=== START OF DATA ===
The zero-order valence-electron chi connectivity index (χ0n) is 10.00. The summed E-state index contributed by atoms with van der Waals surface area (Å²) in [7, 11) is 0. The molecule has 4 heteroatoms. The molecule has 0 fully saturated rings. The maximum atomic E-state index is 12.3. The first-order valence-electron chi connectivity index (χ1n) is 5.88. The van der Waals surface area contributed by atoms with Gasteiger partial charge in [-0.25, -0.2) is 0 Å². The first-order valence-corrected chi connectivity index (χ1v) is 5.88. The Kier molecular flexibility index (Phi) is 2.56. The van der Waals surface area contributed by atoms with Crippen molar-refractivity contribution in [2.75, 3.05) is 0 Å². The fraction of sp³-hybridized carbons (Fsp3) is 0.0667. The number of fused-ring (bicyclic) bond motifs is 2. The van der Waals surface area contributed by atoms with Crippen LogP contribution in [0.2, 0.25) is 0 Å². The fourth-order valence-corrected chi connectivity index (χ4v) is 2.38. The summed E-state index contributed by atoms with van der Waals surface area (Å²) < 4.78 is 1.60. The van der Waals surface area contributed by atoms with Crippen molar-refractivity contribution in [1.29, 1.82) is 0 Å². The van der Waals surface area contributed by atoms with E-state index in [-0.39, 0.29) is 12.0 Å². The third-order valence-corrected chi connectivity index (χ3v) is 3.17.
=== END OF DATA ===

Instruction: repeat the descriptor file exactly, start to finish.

The zero-order valence-electron chi connectivity index (χ0n) is 10.00. The summed E-state index contributed by atoms with van der Waals surface area (Å²) in [7, 11) is 0. The molecule has 4 heteroatoms. The molecule has 0 fully saturated rings. The maximum atomic E-state index is 12.3. The first-order valence-electron chi connectivity index (χ1n) is 5.88. The van der Waals surface area contributed by atoms with Gasteiger partial charge in [-0.25, -0.2) is 0 Å². The first-order valence-corrected chi connectivity index (χ1v) is 5.88. The Kier molecular flexibility index (Phi) is 2.56. The van der Waals surface area contributed by atoms with Crippen molar-refractivity contribution in [2.75, 3.05) is 0 Å². The fraction of sp³-hybridized carbons (Fsp3) is 0.0667. The number of fused-ring (bicyclic) bond motifs is 2. The van der Waals surface area contributed by atoms with Crippen LogP contribution in [0.2, 0.25) is 0 Å². The fourth-order valence-corrected chi connectivity index (χ4v) is 2.38. The summed E-state index contributed by atoms with van der Waals surface area (Å²) < 4.78 is 1.60. The van der Waals surface area contributed by atoms with Crippen molar-refractivity contribution in [1.29, 1.82) is 0 Å². The van der Waals surface area contributed by atoms with E-state index in [-0.39, 0.29) is 12.0 Å². The third-order valence-corrected chi connectivity index (χ3v) is 3.17.